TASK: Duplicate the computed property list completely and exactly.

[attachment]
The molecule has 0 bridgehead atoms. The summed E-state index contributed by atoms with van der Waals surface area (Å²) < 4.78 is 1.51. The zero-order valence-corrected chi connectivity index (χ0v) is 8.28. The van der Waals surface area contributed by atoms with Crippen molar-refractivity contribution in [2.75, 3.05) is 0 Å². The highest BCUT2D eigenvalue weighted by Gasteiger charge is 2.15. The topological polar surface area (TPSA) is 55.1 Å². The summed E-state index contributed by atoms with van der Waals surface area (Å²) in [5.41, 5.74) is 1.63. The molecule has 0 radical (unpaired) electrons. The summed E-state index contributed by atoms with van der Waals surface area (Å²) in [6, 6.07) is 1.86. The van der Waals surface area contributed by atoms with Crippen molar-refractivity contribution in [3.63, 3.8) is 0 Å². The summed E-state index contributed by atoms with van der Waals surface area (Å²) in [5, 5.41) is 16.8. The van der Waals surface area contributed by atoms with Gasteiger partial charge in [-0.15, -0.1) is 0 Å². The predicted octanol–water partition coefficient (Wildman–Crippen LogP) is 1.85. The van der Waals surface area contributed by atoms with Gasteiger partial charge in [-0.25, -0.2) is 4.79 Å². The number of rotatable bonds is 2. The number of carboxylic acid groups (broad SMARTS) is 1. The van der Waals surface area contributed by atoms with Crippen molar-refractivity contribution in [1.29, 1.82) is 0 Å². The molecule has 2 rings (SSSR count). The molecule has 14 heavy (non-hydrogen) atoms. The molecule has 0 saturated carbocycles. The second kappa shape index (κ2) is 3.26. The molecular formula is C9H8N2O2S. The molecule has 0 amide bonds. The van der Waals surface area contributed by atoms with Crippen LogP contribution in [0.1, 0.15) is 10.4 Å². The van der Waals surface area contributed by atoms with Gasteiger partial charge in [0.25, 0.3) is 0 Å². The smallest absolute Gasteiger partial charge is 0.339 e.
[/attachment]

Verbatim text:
The molecule has 0 bridgehead atoms. The summed E-state index contributed by atoms with van der Waals surface area (Å²) < 4.78 is 1.51. The zero-order valence-corrected chi connectivity index (χ0v) is 8.28. The van der Waals surface area contributed by atoms with Crippen molar-refractivity contribution in [2.75, 3.05) is 0 Å². The highest BCUT2D eigenvalue weighted by Gasteiger charge is 2.15. The topological polar surface area (TPSA) is 55.1 Å². The summed E-state index contributed by atoms with van der Waals surface area (Å²) in [5.41, 5.74) is 1.63. The molecule has 0 radical (unpaired) electrons. The summed E-state index contributed by atoms with van der Waals surface area (Å²) in [6, 6.07) is 1.86. The van der Waals surface area contributed by atoms with Crippen molar-refractivity contribution in [3.63, 3.8) is 0 Å². The summed E-state index contributed by atoms with van der Waals surface area (Å²) in [5, 5.41) is 16.8. The van der Waals surface area contributed by atoms with Gasteiger partial charge in [-0.15, -0.1) is 0 Å². The predicted octanol–water partition coefficient (Wildman–Crippen LogP) is 1.85. The van der Waals surface area contributed by atoms with Gasteiger partial charge in [-0.25, -0.2) is 4.79 Å². The number of rotatable bonds is 2. The number of carboxylic acid groups (broad SMARTS) is 1. The van der Waals surface area contributed by atoms with Crippen molar-refractivity contribution in [1.29, 1.82) is 0 Å². The molecule has 2 rings (SSSR count). The molecule has 14 heavy (non-hydrogen) atoms. The molecule has 0 saturated carbocycles. The second kappa shape index (κ2) is 3.26. The molecular formula is C9H8N2O2S. The molecule has 0 amide bonds. The van der Waals surface area contributed by atoms with Crippen LogP contribution in [0.1, 0.15) is 10.4 Å². The van der Waals surface area contributed by atoms with Gasteiger partial charge in [0.25, 0.3) is 0 Å². The smallest absolute Gasteiger partial charge is 0.339 e.